How a zero-calorie soda can give you diabetes

We all know that sugary drinks are bad for us.

typical soda delivers about 160 calories.

Given that 100 extra calories per day lead to a 10-pound weight gain in a year — that one can of soda literally adds unwanted pounds to your weight in a very short period of time.

But what if I told you there was another beverage that could be even worse?  In fact, if it were a pharmaceutical it might have been pulled from the market by now.

That’s because if a prescription drug increased the chance of pre-term delivery, it would carry a stern warning to physicians against use in pregnant women…

If a prescription drug was associated with a 30 percent increased likelihood of depression, it would have “depression” listed as a major side effect on the patient information pamphlet, with instructions to report the side effect immediately…

And if daily use of prescription medication was associated with a 67 percent increased risk of developing type 2 diabetes, it would never pass FDA clearance.

Diet soda has been shown to do all these things. But that’s not all…

Peak Golden Oil

Helps Your Body Maintain Optimum Immune Balance!


Bad ‘drug’ on the beverage isle

It makes no sense, right?  After all, doesn’t SUGAR cause diabetes?  And aren’t diet sodas free of sugars?

Turns out our bodies are FAR more complex — and what I’m about to tell you should make you think twice or maybe three or four or ten times — about any chemical you put into your body.  Because the health effects can be completely unanticipated.

A new study has provided insights into something that has been a medical curiosity for some time — the fact that people who ingest artificial sweeteners are at the same risk of developing type 2 diabetes as those who consume a lot of added sugars.  Theories as to why this is have ranged from a simplistic view that people who drink diet pop feel enabled to make up for those calories through food, to a more complex explanation that a sweet taste unaccompanied by calories confuses the brain and impacts satiety signals.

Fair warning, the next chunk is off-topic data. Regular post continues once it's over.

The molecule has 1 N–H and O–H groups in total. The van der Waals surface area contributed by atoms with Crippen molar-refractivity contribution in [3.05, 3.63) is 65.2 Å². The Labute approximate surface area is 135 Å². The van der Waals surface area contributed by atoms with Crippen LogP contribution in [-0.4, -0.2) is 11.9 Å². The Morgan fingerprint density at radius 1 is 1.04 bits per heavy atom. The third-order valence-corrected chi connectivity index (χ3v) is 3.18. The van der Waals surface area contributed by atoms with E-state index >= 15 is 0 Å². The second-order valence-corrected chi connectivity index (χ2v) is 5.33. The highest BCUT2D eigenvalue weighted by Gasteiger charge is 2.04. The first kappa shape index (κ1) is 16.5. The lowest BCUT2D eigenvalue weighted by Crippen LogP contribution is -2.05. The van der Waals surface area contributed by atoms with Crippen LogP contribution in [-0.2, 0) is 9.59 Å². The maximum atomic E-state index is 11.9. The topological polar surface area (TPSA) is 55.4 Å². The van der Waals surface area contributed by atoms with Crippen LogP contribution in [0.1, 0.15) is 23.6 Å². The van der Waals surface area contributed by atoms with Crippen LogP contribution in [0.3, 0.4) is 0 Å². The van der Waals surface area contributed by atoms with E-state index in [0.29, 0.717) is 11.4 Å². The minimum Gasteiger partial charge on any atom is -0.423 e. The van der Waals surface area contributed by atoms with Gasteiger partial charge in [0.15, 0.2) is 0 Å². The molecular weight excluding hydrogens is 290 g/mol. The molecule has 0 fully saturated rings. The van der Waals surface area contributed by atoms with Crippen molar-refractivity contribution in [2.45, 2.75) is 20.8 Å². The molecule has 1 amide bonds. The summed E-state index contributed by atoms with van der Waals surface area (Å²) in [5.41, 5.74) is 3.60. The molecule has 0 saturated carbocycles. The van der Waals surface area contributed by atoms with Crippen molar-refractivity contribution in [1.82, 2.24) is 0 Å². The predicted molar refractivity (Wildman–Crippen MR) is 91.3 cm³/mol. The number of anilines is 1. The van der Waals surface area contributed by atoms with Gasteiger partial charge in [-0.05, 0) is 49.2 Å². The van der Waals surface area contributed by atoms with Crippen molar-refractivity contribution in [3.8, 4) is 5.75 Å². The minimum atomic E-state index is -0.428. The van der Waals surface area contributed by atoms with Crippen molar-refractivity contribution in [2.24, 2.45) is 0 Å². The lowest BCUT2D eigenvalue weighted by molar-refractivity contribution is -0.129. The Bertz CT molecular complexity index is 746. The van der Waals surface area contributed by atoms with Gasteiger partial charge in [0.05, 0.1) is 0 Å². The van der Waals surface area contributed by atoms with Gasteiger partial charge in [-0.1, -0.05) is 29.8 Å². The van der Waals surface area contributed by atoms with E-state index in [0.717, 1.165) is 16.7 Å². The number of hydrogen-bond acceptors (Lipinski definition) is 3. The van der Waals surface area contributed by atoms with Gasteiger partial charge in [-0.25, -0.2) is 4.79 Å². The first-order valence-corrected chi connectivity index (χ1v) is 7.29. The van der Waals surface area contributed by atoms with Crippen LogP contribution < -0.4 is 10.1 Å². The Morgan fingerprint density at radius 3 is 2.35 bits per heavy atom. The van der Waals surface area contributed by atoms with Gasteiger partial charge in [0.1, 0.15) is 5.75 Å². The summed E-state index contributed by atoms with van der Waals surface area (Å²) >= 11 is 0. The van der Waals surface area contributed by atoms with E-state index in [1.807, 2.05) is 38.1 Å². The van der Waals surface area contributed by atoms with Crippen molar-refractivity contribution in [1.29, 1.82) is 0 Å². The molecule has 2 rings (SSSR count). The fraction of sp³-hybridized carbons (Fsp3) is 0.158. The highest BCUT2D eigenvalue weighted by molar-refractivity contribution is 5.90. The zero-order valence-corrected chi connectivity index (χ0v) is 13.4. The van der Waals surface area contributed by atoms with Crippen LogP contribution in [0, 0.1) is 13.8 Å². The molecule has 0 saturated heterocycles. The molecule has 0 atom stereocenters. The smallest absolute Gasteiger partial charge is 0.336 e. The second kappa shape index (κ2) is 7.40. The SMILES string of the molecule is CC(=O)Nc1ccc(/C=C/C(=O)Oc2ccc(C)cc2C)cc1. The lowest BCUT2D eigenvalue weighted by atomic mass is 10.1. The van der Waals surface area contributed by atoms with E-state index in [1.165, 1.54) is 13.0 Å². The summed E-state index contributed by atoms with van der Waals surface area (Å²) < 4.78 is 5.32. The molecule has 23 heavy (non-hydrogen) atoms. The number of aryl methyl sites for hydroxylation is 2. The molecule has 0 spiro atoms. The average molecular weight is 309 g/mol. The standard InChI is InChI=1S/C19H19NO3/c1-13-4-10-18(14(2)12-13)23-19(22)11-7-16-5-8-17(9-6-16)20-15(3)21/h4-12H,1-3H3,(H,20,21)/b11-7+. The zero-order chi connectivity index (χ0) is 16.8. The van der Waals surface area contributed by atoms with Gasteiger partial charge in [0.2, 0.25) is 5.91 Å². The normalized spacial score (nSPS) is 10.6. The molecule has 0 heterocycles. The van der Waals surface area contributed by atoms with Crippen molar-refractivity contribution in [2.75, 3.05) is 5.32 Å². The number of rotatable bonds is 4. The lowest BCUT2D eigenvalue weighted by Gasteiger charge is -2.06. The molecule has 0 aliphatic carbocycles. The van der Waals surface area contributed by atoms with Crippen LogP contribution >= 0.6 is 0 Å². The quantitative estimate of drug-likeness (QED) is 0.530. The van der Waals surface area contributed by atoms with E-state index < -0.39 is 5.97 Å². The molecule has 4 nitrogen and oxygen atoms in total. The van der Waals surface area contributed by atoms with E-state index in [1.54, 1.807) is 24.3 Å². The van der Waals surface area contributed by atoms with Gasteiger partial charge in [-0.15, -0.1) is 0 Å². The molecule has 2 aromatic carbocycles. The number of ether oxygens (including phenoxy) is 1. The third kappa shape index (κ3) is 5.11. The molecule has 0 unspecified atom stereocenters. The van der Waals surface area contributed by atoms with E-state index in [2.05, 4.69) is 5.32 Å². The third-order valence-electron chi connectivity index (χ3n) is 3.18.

In fact, the mechanism is unrelated to any of that.

Related: The drink that doubles stroke risk in post-menopausal women

What we now know is that artificial sweeteners enhance intestinal sugar absorption by affecting gut hormones.  There are many of those, including GLP-1, which act to limit the rise of blood sugar levels after meals.

Artificial sweeteners attenuate GLP-1 levels significantly, leading to dramatic increases in circulating blood sugar levels after meals.  Bombard your cells with sugar often enough, and you eventually exhaust your pancreas and develop diabetes.

And it’s not like the GLP-1 effect takes years to manifest.  The study that uncovered this mechanism demonstrated this happens quickly — within only 2 weeks of regular artificial sweetener consumption.

So, from the moment you start using artificial sweeteners, you start your march towards type 2 diabetes.

But what about the main reason for drinking the stuff?

Weight loss, right?

Turns out, it doesn’t even work for that!  Those zero/low-calorie sweeteners don’t help us attain the goal we have when we turn to diet beverages.

A recent analysis showed that consumption of nonnutritive sweeteners is actually associated with INCREASES in weight, waist circumference, and BMI.

In fact, long-term studies suggest that consumption of nonnutritive sweeteners is associated with higher risks of obesity, high blood pressure, metabolic syndrome, type 2 diabetes, stroke, and cardiovascular disease events.

Whether diet or regular, soda is not your friend.

It’s time to ditch them — once and for all. Water is by far a better choice overall and a great thirst quencher. Even juices, as long as you watch the sugar content. And don’t forget what we learned about the hydrating power of milk, recently.

Dr. Elizabeth Klodas MD, FACC

By Dr. Elizabeth Klodas MD, FACC

"Diet is a major driver of high cholesterol, but instead of changing the food, we prescribe medications. This never seemed logical to me.” Dr. Klodas has dedicated her career to preventive cardiology. Trained at Mayo Clinic and Johns Hopkins, she is the founder and Chief Medical Officer for Step One Foods. Dr. Klodas is a nationally sought out speaker and has an active role at the American College of Cardiology. Her clinical interests include prevention of heart disease and non-invasive cardiac imaging and she has published dozens of scientific articles throughout her career. Dr. Klodas has been featured on CNN Health for her mission to change how heart disease is treated. An independent study performed at leading medical institutions affirmed the ability of Step One Foods to deliver measurable and meaningful cholesterol-reduction benefits in the real world. The results of the trial were presented at the 2018 American Heart Association’s Scientific Sessions. Dr. Klodas has also authored a book for patients, "Slay the Giant: The Power of Prevention in Defeating Heart Disease," and served as founding Editor-in-Chief of the patient education effort of the American College of Cardiology. In addition to her practice and her duties at Step One Foods, she also serves as medical editor for webMD.